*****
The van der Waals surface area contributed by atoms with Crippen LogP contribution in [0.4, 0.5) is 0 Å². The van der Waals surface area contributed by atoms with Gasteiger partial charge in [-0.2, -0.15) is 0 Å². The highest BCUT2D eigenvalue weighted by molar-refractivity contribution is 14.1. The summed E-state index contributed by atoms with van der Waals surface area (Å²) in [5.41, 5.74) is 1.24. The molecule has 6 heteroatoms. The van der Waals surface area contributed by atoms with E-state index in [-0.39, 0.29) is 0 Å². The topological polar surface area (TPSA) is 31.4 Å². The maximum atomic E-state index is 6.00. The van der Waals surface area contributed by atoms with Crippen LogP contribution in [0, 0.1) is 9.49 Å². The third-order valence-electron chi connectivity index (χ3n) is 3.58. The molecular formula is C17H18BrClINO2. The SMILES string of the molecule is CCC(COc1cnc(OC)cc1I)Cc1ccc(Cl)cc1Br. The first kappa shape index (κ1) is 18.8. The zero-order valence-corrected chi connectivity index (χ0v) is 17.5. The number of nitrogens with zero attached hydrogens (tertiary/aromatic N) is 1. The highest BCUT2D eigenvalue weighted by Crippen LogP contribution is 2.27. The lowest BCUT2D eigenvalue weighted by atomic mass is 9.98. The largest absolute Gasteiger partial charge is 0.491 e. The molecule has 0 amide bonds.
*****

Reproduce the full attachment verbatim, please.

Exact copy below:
The van der Waals surface area contributed by atoms with Crippen LogP contribution in [0.4, 0.5) is 0 Å². The van der Waals surface area contributed by atoms with Gasteiger partial charge in [-0.2, -0.15) is 0 Å². The highest BCUT2D eigenvalue weighted by molar-refractivity contribution is 14.1. The summed E-state index contributed by atoms with van der Waals surface area (Å²) in [5.41, 5.74) is 1.24. The molecule has 6 heteroatoms. The van der Waals surface area contributed by atoms with E-state index in [-0.39, 0.29) is 0 Å². The topological polar surface area (TPSA) is 31.4 Å². The maximum atomic E-state index is 6.00. The van der Waals surface area contributed by atoms with Crippen LogP contribution in [0, 0.1) is 9.49 Å². The third-order valence-electron chi connectivity index (χ3n) is 3.58. The molecular formula is C17H18BrClINO2. The SMILES string of the molecule is CCC(COc1cnc(OC)cc1I)Cc1ccc(Cl)cc1Br. The first kappa shape index (κ1) is 18.8. The zero-order valence-corrected chi connectivity index (χ0v) is 17.5. The number of nitrogens with zero attached hydrogens (tertiary/aromatic N) is 1. The highest BCUT2D eigenvalue weighted by Crippen LogP contribution is 2.27. The lowest BCUT2D eigenvalue weighted by atomic mass is 9.98. The largest absolute Gasteiger partial charge is 0.491 e. The molecule has 0 amide bonds.